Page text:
Thus, while I would like the larger culture to shift it’s an uphill battle — even if those in charge of the market are also harmed in their intimate lives.

If things don’t change? The plus side

If things still don’t change there is an upside for those who feel they don’t have “perfect” breasts:

You’re more likely to get guys who are empathetic, who don’t objectify you, and who actually like you.

Come to know who we are, and know that you are so much more than this silly fetish.

Men are perfectly capable of having sex and falling in love with women who don’t fit their personal preferences. So why create unnecessary problems?

Related Posts

About BroadBlogs

I have a Ph.D. from UCLA in sociology (emphasis: gender, social psych). I currently teach sociology and women's studies at Foothill College in Los Altos Hills, CA. I have also lectured at San Jose State. And I have blogged for Feminispire, Ms. Magazine, The Good Men Project and Daily Kos. Also been picked up by The Alternet.

Posted on September 5, 2017, in body image, psychology, sex and sexuality and tagged , , , , , . Bookmark the permalink. 11 Comments.

  1. Men will be Men…. but what I believe that Fetish of any kind is not good…. there should be control on every aspect of life……

    • Actually, men are men in different ways in different cultures.

      For instance I read a book about the !Kung (circa 1970) and while men did comment on women’s bodies they didn’t show preferences for certain types. And all women had a high body-esteem. They seemed to enjoy sex a lot too.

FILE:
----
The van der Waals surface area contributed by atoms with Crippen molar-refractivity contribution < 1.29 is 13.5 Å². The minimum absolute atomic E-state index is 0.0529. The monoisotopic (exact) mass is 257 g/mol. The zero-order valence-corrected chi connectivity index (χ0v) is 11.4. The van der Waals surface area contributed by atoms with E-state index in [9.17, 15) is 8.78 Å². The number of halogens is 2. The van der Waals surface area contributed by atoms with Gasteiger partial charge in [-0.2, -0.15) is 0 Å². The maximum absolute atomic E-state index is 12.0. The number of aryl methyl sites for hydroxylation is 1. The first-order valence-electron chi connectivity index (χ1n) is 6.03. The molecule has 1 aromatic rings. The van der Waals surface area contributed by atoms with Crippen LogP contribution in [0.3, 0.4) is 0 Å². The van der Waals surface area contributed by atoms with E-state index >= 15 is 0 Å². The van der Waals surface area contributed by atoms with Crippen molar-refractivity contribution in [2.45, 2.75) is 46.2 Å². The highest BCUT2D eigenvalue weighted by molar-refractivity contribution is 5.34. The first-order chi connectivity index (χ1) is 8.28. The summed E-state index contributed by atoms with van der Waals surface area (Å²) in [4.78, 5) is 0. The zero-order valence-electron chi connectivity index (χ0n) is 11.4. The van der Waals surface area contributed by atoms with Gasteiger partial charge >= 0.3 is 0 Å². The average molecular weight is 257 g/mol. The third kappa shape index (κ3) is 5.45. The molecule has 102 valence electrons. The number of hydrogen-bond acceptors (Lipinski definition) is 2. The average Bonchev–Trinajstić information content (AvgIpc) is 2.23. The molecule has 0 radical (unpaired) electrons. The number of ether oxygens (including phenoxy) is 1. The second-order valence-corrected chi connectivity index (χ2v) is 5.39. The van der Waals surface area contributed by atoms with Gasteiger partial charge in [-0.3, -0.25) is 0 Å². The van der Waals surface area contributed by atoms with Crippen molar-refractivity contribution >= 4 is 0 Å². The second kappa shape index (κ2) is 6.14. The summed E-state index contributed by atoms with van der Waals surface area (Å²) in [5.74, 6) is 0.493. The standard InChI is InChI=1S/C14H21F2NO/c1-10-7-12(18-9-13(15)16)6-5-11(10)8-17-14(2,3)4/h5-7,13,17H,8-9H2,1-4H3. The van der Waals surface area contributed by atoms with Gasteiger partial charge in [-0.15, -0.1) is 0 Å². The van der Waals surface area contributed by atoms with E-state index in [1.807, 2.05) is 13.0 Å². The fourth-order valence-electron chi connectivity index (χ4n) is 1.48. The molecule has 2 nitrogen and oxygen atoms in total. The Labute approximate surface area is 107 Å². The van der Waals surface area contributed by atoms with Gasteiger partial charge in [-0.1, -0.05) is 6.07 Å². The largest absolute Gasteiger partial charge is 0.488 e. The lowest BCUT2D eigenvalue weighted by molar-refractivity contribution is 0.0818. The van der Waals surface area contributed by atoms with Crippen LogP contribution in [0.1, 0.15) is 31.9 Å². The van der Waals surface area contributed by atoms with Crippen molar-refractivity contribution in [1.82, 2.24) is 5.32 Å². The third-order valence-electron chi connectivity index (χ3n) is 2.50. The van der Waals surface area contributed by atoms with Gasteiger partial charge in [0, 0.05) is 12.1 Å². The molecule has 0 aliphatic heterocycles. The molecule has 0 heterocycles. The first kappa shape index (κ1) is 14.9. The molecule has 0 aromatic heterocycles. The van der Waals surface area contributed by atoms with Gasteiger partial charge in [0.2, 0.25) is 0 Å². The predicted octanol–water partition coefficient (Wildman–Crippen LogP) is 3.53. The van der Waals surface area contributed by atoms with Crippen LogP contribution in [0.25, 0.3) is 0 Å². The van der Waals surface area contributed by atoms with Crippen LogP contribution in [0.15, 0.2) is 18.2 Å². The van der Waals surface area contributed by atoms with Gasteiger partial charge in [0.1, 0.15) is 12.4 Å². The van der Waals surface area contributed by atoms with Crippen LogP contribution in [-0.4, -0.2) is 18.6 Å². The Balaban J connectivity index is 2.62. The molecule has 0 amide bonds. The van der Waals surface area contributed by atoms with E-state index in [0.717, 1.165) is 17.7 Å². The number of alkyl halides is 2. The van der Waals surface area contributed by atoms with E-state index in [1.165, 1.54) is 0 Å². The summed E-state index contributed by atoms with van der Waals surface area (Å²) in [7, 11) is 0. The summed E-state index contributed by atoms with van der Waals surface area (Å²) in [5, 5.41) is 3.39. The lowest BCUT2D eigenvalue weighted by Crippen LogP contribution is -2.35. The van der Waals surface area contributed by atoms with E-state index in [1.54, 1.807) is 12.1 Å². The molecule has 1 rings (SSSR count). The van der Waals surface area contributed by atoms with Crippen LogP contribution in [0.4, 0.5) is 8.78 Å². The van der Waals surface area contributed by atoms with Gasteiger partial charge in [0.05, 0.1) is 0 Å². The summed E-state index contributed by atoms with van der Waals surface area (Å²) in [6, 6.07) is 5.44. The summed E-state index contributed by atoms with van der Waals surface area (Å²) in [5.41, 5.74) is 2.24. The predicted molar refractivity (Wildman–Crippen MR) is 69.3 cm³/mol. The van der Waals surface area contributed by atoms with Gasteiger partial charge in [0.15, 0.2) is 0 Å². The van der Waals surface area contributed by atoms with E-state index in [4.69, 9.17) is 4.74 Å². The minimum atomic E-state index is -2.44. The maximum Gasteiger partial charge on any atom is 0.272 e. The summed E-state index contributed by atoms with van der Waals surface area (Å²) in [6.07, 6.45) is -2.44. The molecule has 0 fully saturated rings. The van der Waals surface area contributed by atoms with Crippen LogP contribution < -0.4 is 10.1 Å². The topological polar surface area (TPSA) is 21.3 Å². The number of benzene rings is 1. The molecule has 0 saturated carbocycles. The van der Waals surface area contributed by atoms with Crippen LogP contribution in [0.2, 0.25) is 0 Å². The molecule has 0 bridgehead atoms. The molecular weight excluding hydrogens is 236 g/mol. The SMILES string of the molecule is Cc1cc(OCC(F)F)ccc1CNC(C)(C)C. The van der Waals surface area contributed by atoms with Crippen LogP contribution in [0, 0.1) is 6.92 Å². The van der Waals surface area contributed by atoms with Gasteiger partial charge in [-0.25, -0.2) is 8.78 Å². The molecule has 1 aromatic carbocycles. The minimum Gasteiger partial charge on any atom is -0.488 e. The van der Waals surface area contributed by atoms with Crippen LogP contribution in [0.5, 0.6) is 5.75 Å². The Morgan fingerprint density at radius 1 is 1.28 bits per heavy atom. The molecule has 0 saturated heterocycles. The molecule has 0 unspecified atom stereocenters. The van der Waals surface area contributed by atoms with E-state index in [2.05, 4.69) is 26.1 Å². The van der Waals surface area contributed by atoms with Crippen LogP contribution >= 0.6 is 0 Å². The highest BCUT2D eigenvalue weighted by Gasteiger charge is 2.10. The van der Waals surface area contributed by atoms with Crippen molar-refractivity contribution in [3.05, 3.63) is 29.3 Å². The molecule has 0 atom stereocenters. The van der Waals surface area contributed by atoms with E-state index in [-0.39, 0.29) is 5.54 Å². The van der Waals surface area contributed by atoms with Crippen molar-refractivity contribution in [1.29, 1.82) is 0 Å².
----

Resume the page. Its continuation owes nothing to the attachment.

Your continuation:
Men really do hurt their own sex lives when they pick apart women’s bodies.

  2. I’ve said this before. when you can’t see there really isn’t anything to worry about when it comes to the body although the subject of breasts is one that never enters my mind so it’s unlikely that I myself would body shame a person it’s more likely that a sighted person will be more likely to body shame somebody when a blind person is less likely to shame as they can’t see what somebody looks like well that’s the theory I go with anyway unless somebody else makes a comment then it’s most likely to be taken on as gospel from another person if blind there’s less likelihood of judgement.

  3. So should we all (both men and women) stay away from discussions of anybody’s attractiveness, especially in public? And on what is attractive and what is not?

    When I see women on social media describing celebrities (actors, athletes, … ) as “hot” and “sexy” it makes me sick. Because, well, you can guess why.

    • I mentioned to someone else that the !Kung (circa 1970) appreciated all body types. Actually, there the women were more particular — which I think is a problem. It’s certainly possible for people to appreciate variety as the spice of life, whether we are directed toward women or men. Everyone would be happier.

      Are people more interested in judging or being happy and satisfied?

      • I don’t want to be judgemental, and I want to people to be happy.

        So what does it mean to appreciate variety as the spice of life? Does it mean that we should stop publicly praising any quality as being attractive, especially in sexual context? Because any people not possessing these qualities will be offended.

      • Why not?

        I can think of some good reasons to stop doing it (Women like sex more, more self-esteem, Less likely to put men down in reaction to feeling put down themselves…). But I can’t think of any good reasons to do it.

  4. It’s great to raise awareness about this! Different people have different preferences – so why obsess about it? I realize that this is a big problem for many people, and it’s important to have conversations about it.

    Kathrin — http://mycupofenglishtea.wordpress.com